For months now, the world has been waiting, desperately, for ways to fight back against COVID-19.
But the overwhelmingly positive data on Pfizer’s experimental vaccine still surprised even the most jaded market watchers.
“We were knocked off our seats, on this data we could genuinely see people vaccinated before Christmas,” one analyst said.
The vaccine may well prove to be one of the most significant advances in decades, on par with Neil Armstrong’s moon landing.
Albert Bourla, Pfizer chief executive, said it was “a great day for science and humanity” when he announced interim data suggesting the jab is more than 90 per cent effective in preventing people from contracting COVID-19. But this excitement must be tempered with a dose of realism. Drugs that reach phase three trials like this one have about an 80 per cent chance of success, so there is still scope for failure.
This trial is just over halfway through and although Pfizer said there is no evidence of any risk, safety data has yet to be released. If the vaccine is effective but causes terrible side effects, it’s dead in the water.
Everyone is getting overly excited very early and we still don’t have any trial data yet and no safety data.Julie Simmonds, a healthcare analyst at Panmure Gordon
It’s also worth bearing in mind that Pfizer’s vaccine uses a completely new technology that has never before been trialled in this way.
“This is not an average drug, it is a vaccine and I always remind investors that, at the moment, we only have vaccines against 20 diseases and that represents the entire weight of human endeavour,” says Miles Dixon, an analyst at Peel Hunt.
Julie Simmonds, a healthcare analyst at Panmure Gordon, says: “Everyone is getting overly excited very early and we still don’t have any trial data yet and no safety data.
“There is a rather rapid switch that appears to be going on in the stockmarket, that, oh it’s all going back to normal. It’s not actually, there is a big transitional period ahead, there will be a limited number of doses, and that is provided the vaccine passes the trial, so we need a little bit of caution at how transformational this really is.”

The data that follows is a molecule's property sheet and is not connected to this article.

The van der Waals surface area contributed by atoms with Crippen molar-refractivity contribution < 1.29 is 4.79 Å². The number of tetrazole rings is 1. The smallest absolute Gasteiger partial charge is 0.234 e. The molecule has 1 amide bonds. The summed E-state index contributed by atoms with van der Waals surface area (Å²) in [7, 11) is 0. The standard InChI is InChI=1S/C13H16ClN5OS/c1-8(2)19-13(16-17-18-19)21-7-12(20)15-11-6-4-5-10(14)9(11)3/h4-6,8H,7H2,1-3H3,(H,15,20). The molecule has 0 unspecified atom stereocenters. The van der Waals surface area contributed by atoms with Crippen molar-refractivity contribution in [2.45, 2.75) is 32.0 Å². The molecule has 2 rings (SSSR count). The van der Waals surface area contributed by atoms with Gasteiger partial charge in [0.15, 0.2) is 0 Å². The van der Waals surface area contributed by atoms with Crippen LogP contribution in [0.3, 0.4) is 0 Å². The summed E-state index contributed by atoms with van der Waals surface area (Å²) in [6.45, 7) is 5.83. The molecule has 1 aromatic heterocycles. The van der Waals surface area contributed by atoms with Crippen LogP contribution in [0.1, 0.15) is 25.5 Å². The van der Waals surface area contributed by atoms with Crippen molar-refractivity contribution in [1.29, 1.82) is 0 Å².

You would be forgiven for thinking that the first pharmaceutical player to come out with a vaccine will reap massive profits. But a successful COVID-19 vaccine is unlikely to result in an immediate financial boost.
Pfizer is developing the vaccine alongside German biotech BionTech and has self-funded its vaccine programme, spending around $US2 billion ($2.7 billion) on research. A spokesman said the firm is looking to make “some profit” but industry experts believe it is unlikely to “price gouge” – jargon for hiking the cost of a drug because of high demand and low supply.
“I think it will be more of cover costs, make a small profit and just be the global saviours to the planet,” says one analyst. There is talk in the industry of prices per dose ranging anywhere from $US3 to $US40. Other pharmaceutical companies whose vaccine candidates are equally advanced as Pfizer’s include AstraZeneca, Moderna and Janssen. In contrast to Pfizer, these companies have received substantial grants from governments or other organisations to fund research. AstraZeneca, which is an Anglo-Swedish company, has vowed to sell the vaccine it is developing alongside Oxford University at cost until the pandemic phase is over with the implication that it will then switch to commercial pricing.
GlaxoSmithKline, which is also listed in London, does not expect to make a profit during the pandemic phase either. It is working with other companies by offering so-called adjuvant technology for their vaccine research programmes. An adjuvant is a chemical compound that is added to a vaccine that can boost the immune system and turbocharge the vaccine. Analysts are wary of putting a figure on how big the market for a COVID-19 vaccine could be worth, given the uncertainty around how long immunity will last, pricing, manufacturing, distribution and even safety. Ms Simmonds says that, ultimately big pharma can make a lot of money, but the first to launch will not necessarily lead the market.
“Some vaccines will be more effective than others, some that, for instance, require a cold chain might not be suitable for some markets, some might be single dose, some double dose, so there won’t be a one-size-fits all,” she says.
There’s also the issue of manufacturing. Pfizer will produce roughly 1.2 million doses in 2021, and with two doses per person that means at most 600 million people can be treated worldwide, and there are nearly 8 billion people on the planet.
In other words, this is an enormous market with space for several players. Governments, meanwhile, will be willing to pay what it takes to bring life, and the economy, back to normal.
As for who is next in the race to deliver a COVID-19 jab, it’s impossible to predict. AstraZenecea, Janssen and Moderna are likely to report final stage results before Christmas.
Source: Thanks smh.com